• Entrants have to describe their homemade chili in 250 words or less for the winningest, yes… the WINNINGEST chili in the world!
  • Write a poem about the author.

The competition was tough, and who knows, you may see these in use on this blog at some point. But only one made me laugh so loudly that other people at the library turned to give me angry looks, so I am proud to announce that the winner is…Victoria Starr Allen, who wrote,

Hold a contest for the best original fortune cookie affirmation using “self-aggrandizing.” For example: The hair-cuttings of a famous self-aggrandizing author will soon be in your possession.

Congrats, Victoria! You will soon be presented with a collection of inspired and inspiring writings.

Thanks for playing my game, contestants! Now I am off to find someone who will cook me some WINNINGEST chili…

 

Photo credit: Nomadic Lass (Flickr: Domo Party) [CC BY-SA 2.0 (http://creativecommons.org/licenses/by-sa/2.0)%5D, via Wikimedia Commons

Beta Reading, West Seattle Montessori-Style

Q: What do you get when you mix a class full of middle school students, a draft of a novel, and a bunch of laptops?

A: The most awesome beta-reading experience ever, that’s what!

So, most of you know I’m working on a YA novel. The reason you know this is because I love to talk to anyone who will listen.Or who won’t listen: I once felt sad for a man who was sitting alone at a movie theater and (please don’t hate me when you read this next part) I moved so that I could sit: Right. Next. To. Him. 

He left.

Anyway, so when I finished my novel’s third draft, I uploaded it to Google Docs and (with the teacher’s permission) shared it with all the kids in my daughter’s middle school class at West Seattle Montessori.

THIS HAS BEEN INCREDIBLE!

Here is what my Wednesday and Thursday afternoons have looked like:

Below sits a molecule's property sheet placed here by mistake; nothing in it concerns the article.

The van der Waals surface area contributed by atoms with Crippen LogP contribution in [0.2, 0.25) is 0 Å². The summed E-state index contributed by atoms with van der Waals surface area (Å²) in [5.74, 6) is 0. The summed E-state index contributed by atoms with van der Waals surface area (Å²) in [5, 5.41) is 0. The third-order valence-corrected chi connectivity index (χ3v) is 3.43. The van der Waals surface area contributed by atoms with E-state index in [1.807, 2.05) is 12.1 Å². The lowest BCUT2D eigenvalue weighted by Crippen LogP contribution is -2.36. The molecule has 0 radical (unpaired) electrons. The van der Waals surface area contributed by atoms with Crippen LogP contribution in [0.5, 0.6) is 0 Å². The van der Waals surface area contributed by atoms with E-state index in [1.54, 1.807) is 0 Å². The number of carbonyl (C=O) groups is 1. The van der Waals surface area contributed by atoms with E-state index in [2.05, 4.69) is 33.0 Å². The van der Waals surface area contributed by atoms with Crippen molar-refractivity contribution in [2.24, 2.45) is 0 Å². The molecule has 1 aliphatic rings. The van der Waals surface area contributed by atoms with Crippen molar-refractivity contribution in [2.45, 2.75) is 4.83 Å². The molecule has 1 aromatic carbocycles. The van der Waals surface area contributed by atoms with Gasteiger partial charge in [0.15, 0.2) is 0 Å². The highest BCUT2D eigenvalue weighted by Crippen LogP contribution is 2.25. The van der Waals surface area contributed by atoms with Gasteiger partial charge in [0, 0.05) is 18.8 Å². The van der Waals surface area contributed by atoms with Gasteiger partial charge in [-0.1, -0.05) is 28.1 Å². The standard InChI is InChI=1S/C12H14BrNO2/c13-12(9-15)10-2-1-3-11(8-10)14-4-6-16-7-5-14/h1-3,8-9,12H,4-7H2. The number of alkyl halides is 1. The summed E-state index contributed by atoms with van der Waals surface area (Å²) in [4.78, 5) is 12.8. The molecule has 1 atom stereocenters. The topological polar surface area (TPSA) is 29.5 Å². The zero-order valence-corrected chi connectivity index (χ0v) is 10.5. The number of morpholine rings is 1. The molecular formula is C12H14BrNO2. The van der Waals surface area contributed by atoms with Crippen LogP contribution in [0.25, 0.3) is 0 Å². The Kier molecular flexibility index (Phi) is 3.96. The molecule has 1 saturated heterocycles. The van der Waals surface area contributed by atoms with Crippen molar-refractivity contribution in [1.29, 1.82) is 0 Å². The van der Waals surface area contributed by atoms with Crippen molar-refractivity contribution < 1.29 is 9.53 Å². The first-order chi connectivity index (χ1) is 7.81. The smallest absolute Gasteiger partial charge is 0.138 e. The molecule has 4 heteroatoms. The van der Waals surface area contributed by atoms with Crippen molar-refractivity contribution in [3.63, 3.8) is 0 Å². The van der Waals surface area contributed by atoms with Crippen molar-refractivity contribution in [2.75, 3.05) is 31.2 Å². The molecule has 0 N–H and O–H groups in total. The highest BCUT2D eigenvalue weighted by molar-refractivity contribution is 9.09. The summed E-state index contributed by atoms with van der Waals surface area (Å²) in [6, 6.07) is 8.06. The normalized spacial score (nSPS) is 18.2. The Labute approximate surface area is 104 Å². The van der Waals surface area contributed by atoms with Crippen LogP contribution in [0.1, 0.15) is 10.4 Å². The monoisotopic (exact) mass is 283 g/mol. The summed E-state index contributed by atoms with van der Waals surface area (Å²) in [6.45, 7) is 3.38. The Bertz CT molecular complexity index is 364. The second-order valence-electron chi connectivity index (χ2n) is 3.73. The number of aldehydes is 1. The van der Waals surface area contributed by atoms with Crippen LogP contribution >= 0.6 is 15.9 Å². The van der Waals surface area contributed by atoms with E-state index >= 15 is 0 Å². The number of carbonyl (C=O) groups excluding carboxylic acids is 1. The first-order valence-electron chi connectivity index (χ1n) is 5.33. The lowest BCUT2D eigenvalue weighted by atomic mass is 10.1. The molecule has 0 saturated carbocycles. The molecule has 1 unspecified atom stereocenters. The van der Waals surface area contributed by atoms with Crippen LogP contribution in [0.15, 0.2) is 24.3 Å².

• fire up Google
  • read comments from actual, live teenagers
  • make corrections in real time online

It’s been super fun, and there is an amazing synergy from that many kids reading all at once. They respond to each other’s comments, they answer my questions, they give critical feedback. (Teens, as you know, are very good at critical anything.)

What’s in it for me is obvious, but what’s in it for them? (I mean, other than reading my totally boss book, of course!) Well, they get to see the real, painful work that goes into writing and revising a novel. They get the confidence that comes from telling a professional writer (I did get paid $200 once) to add a comma or to give more character description or that two Jon’s is one too many. You can see an example of this in the photo above; the text used to read, “My sister and I open our bedroom doors into the tiny hall outside our rooms. I wait for Emma to pass, then join her at our kitchen table.” The revision is so much better!

This is symbiosis at its best, folks. I can’t recommend this enough to you YA authors out there. I’m so glad God lined this up for me: it’s useful and fun! Form plus function! It’s the pink-handled shovel of writing, I tell you!

Was that last metaphor unclear? Maybe I need to get them to start reading my posts…

(One last thing: keep those contest entries coming! Because, they are hilarious, let me tell you, and they keep me occupied and out of trouble. Winner announced June 10–that’s just one week!)